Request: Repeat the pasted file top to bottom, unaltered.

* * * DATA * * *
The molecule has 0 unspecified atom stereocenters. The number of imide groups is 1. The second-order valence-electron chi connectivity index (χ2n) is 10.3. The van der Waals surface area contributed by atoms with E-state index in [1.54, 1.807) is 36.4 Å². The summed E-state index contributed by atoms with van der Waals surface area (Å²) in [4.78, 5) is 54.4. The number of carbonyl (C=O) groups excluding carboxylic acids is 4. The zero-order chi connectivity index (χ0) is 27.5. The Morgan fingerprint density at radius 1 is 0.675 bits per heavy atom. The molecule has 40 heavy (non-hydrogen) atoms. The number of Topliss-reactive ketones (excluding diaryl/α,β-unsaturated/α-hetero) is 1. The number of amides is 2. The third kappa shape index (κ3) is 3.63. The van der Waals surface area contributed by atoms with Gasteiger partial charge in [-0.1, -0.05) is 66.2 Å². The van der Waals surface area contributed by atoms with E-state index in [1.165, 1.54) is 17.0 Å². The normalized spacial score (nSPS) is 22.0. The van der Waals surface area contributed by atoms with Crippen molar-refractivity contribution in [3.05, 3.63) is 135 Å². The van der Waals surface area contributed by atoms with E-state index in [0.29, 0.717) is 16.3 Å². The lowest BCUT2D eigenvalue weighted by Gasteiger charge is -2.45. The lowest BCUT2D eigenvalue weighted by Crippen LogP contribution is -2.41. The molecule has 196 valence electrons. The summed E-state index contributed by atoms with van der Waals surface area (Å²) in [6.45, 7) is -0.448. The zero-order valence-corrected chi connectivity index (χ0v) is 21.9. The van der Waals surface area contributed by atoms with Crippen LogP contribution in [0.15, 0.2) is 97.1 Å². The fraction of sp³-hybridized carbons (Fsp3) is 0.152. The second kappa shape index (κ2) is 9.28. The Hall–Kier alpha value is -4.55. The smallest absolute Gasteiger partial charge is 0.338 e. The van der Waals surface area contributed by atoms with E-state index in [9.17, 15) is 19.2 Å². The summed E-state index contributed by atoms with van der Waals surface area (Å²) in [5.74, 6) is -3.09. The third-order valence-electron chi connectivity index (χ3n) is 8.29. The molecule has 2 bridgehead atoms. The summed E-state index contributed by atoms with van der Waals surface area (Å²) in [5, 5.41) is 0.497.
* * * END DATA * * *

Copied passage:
The molecule has 0 unspecified atom stereocenters. The number of imide groups is 1. The second-order valence-electron chi connectivity index (χ2n) is 10.3. The van der Waals surface area contributed by atoms with E-state index in [1.54, 1.807) is 36.4 Å². The summed E-state index contributed by atoms with van der Waals surface area (Å²) in [4.78, 5) is 54.4. The number of carbonyl (C=O) groups excluding carboxylic acids is 4. The zero-order chi connectivity index (χ0) is 27.5. The Morgan fingerprint density at radius 1 is 0.675 bits per heavy atom. The molecule has 40 heavy (non-hydrogen) atoms. The number of Topliss-reactive ketones (excluding diaryl/α,β-unsaturated/α-hetero) is 1. The number of amides is 2. The third kappa shape index (κ3) is 3.63. The van der Waals surface area contributed by atoms with Gasteiger partial charge in [-0.1, -0.05) is 66.2 Å². The van der Waals surface area contributed by atoms with E-state index in [1.165, 1.54) is 17.0 Å². The normalized spacial score (nSPS) is 22.0. The van der Waals surface area contributed by atoms with Crippen molar-refractivity contribution in [3.05, 3.63) is 135 Å². The van der Waals surface area contributed by atoms with E-state index in [0.29, 0.717) is 16.3 Å². The lowest BCUT2D eigenvalue weighted by Gasteiger charge is -2.45. The lowest BCUT2D eigenvalue weighted by Crippen LogP contribution is -2.41. The molecule has 196 valence electrons. The summed E-state index contributed by atoms with van der Waals surface area (Å²) in [6.45, 7) is -0.448. The zero-order valence-corrected chi connectivity index (χ0v) is 21.9. The van der Waals surface area contributed by atoms with Crippen LogP contribution in [0.15, 0.2) is 97.1 Å². The fraction of sp³-hybridized carbons (Fsp3) is 0.152. The second kappa shape index (κ2) is 9.28. The Hall–Kier alpha value is -4.55. The smallest absolute Gasteiger partial charge is 0.338 e. The van der Waals surface area contributed by atoms with E-state index in [9.17, 15) is 19.2 Å². The summed E-state index contributed by atoms with van der Waals surface area (Å²) in [5.74, 6) is -3.09. The third-order valence-electron chi connectivity index (χ3n) is 8.29. The molecule has 2 bridgehead atoms. The summed E-state index contributed by atoms with van der Waals surface area (Å²) in [5, 5.41) is 0.497.